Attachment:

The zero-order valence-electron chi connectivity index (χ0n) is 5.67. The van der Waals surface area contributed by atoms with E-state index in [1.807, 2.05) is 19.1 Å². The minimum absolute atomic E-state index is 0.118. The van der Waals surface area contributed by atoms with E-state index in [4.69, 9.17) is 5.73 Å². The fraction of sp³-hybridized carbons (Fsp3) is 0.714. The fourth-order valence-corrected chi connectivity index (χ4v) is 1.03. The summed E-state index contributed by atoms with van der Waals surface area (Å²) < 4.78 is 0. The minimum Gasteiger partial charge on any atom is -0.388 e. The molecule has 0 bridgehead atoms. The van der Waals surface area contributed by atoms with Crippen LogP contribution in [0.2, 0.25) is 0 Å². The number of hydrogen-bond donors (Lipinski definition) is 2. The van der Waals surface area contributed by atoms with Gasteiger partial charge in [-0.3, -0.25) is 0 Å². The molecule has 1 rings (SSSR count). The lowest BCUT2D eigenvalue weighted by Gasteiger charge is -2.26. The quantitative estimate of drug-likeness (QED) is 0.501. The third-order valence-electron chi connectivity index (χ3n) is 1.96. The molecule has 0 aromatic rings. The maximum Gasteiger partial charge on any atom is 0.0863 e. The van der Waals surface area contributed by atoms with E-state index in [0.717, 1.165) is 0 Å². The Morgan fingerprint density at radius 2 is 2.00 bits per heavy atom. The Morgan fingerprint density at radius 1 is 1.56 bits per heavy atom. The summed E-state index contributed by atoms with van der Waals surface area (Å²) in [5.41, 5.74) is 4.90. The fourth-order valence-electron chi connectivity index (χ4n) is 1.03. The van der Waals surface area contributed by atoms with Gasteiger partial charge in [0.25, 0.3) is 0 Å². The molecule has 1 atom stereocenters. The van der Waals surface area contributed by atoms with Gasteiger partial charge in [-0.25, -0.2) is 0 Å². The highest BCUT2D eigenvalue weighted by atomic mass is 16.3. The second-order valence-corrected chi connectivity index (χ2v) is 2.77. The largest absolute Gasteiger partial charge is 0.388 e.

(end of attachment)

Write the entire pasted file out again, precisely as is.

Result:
The zero-order valence-electron chi connectivity index (χ0n) is 5.67. The van der Waals surface area contributed by atoms with E-state index in [1.807, 2.05) is 19.1 Å². The minimum absolute atomic E-state index is 0.118. The van der Waals surface area contributed by atoms with E-state index in [4.69, 9.17) is 5.73 Å². The fraction of sp³-hybridized carbons (Fsp3) is 0.714. The fourth-order valence-corrected chi connectivity index (χ4v) is 1.03. The summed E-state index contributed by atoms with van der Waals surface area (Å²) < 4.78 is 0. The minimum Gasteiger partial charge on any atom is -0.388 e. The molecule has 0 bridgehead atoms. The van der Waals surface area contributed by atoms with Crippen LogP contribution in [0.2, 0.25) is 0 Å². The number of hydrogen-bond donors (Lipinski definition) is 2. The van der Waals surface area contributed by atoms with Gasteiger partial charge in [-0.3, -0.25) is 0 Å². The molecule has 1 rings (SSSR count). The lowest BCUT2D eigenvalue weighted by Gasteiger charge is -2.26. The quantitative estimate of drug-likeness (QED) is 0.501. The third-order valence-electron chi connectivity index (χ3n) is 1.96. The molecule has 0 aromatic rings. The maximum Gasteiger partial charge on any atom is 0.0863 e. The van der Waals surface area contributed by atoms with E-state index in [0.717, 1.165) is 0 Å². The Morgan fingerprint density at radius 2 is 2.00 bits per heavy atom. The Morgan fingerprint density at radius 1 is 1.56 bits per heavy atom. The summed E-state index contributed by atoms with van der Waals surface area (Å²) in [5.41, 5.74) is 4.90. The fourth-order valence-electron chi connectivity index (χ4n) is 1.03. The van der Waals surface area contributed by atoms with Gasteiger partial charge in [0.25, 0.3) is 0 Å². The molecule has 1 atom stereocenters. The van der Waals surface area contributed by atoms with Gasteiger partial charge in [-0.25, -0.2) is 0 Å². The highest BCUT2D eigenvalue weighted by atomic mass is 16.3. The second-order valence-corrected chi connectivity index (χ2v) is 2.77. The largest absolute Gasteiger partial charge is 0.388 e.